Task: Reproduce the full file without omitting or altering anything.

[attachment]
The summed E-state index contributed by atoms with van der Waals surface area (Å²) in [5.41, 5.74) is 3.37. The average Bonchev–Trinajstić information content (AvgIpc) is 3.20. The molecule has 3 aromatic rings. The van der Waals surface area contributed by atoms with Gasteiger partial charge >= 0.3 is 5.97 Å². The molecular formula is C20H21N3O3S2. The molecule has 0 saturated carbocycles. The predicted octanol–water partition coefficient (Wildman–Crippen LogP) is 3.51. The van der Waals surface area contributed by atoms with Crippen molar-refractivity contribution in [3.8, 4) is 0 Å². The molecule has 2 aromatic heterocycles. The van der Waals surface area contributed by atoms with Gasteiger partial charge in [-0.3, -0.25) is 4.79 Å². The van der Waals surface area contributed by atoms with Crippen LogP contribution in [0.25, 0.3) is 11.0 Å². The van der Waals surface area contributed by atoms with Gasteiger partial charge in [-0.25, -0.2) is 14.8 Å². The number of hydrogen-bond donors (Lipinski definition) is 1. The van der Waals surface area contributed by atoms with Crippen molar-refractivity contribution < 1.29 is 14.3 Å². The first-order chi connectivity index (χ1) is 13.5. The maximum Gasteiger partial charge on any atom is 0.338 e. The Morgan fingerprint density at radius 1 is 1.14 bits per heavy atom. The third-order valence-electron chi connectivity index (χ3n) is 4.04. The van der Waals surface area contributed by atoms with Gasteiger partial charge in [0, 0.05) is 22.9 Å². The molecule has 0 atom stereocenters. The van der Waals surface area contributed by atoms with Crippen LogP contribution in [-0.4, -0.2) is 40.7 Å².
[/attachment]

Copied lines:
The summed E-state index contributed by atoms with van der Waals surface area (Å²) in [5.41, 5.74) is 3.37. The average Bonchev–Trinajstić information content (AvgIpc) is 3.20. The molecule has 3 aromatic rings. The van der Waals surface area contributed by atoms with Gasteiger partial charge >= 0.3 is 5.97 Å². The molecular formula is C20H21N3O3S2. The molecule has 0 saturated carbocycles. The predicted octanol–water partition coefficient (Wildman–Crippen LogP) is 3.51. The van der Waals surface area contributed by atoms with Crippen molar-refractivity contribution in [3.8, 4) is 0 Å². The molecule has 2 aromatic heterocycles. The van der Waals surface area contributed by atoms with Gasteiger partial charge in [-0.3, -0.25) is 4.79 Å². The van der Waals surface area contributed by atoms with Crippen LogP contribution in [0.25, 0.3) is 11.0 Å². The van der Waals surface area contributed by atoms with Gasteiger partial charge in [-0.25, -0.2) is 14.8 Å². The number of hydrogen-bond donors (Lipinski definition) is 1. The van der Waals surface area contributed by atoms with Crippen molar-refractivity contribution < 1.29 is 14.3 Å². The first-order chi connectivity index (χ1) is 13.5. The maximum Gasteiger partial charge on any atom is 0.338 e. The Morgan fingerprint density at radius 1 is 1.14 bits per heavy atom. The third-order valence-electron chi connectivity index (χ3n) is 4.04. The van der Waals surface area contributed by atoms with Gasteiger partial charge in [0, 0.05) is 22.9 Å². The molecule has 0 atom stereocenters. The van der Waals surface area contributed by atoms with Crippen LogP contribution in [-0.4, -0.2) is 40.7 Å².